Trade winds calm as Suns come to town

Throughout days of speculation and swirling rumors, the Nuggets have consistently held their hand close to the vest and chosen to lay low. It now appears that is also the case for all teams involved in the ongoing trade talks as well. On Tuesday, both the Nets and Nuggets intimated their current rosters will play for the foreseeable future, while the Pistons apparently remain committed and patient to facilitating a possible future deal.

The biggest hurdle to a trade likely centers around the fate of Al Harrington. Signed by Bret Bearup in the final days of Mark Warkentein’s tenure as GM, the 30 year old represents the longest and most expensive salary commitment on the Nuggets books when Carmelo is traded. Considering Wark and Bearup both find themselves ousted from Denver’s plans to reshape the roster, Harrington simply has no value if a new era of youth and reduced spending is to be ushered in. It’s confounding that Denver would ship Chauncey to NJ for mere savings, when Harrington would likely be more willing and a better fit on a 10-27 Nets team with Travis Outlaw as their only backup 4. Denver’s stance that Harrington must be included in any proposal shipping out Chauncey along with Melo is not surprising, and likely to be a major hangup in any deal until ultimately resolved.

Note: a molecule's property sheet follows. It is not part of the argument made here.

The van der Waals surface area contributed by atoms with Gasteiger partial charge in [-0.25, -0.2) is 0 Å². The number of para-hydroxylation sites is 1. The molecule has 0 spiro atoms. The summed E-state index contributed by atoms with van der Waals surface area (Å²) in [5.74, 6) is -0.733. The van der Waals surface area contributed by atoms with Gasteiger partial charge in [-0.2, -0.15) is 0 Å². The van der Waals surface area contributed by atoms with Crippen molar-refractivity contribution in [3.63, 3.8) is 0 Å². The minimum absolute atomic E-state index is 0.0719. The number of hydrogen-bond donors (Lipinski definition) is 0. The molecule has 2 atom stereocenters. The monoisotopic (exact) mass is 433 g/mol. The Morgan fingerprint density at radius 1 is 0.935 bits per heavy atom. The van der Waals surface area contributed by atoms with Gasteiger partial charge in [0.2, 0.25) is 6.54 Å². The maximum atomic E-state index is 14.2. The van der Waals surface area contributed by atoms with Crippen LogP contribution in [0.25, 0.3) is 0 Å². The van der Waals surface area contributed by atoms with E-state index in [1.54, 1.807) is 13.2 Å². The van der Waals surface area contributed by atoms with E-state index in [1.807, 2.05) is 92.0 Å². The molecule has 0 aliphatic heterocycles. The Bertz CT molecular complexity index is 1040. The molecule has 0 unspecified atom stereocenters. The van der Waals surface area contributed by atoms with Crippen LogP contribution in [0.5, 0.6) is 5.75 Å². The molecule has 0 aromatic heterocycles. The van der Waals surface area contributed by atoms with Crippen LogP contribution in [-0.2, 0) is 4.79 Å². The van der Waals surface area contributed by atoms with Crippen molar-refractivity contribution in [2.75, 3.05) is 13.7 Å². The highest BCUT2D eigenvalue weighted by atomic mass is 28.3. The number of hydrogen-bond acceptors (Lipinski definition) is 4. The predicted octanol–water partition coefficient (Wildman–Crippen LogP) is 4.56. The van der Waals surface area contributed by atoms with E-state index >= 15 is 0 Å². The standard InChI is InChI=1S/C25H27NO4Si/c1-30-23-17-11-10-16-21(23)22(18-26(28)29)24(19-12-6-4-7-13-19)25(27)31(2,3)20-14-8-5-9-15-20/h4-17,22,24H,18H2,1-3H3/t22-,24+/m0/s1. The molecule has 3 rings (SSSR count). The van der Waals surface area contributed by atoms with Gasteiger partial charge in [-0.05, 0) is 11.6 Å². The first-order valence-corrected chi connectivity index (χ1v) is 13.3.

In the meantime, the 15-20 Phoenix Suns visit the Pepsi Center tonight as Denver looks to avoid their first 4-game skid in 4 years. While the Suns have been struggling to score the ball recently, Denver may have had more trouble defending. The main story of course is how Carmelo Anthony will be received by a crowd who knows Melo’s inevitable departure could cost Denver a lot more than just him. For a man who wants to be traded, Melo’s seemed strangely surprised he could be getting his wish soon – even going into damage control mode by stating he wouldn’t want Chauncey to have to leave home, but it’s the business of basketball. Business is business, but it’s completely ruined a once-promising season of Denver basketball and Melo can no longer hide behind it to escape his part of the blame.

The following two tabs change content below.

Charlie Yao

Managing Editor at Roundball Mining Company and writer since 2010. Unhealthily obsessed with Nuggets basketball since 2002. Follow me on Twitter and Instagram at the links on the left.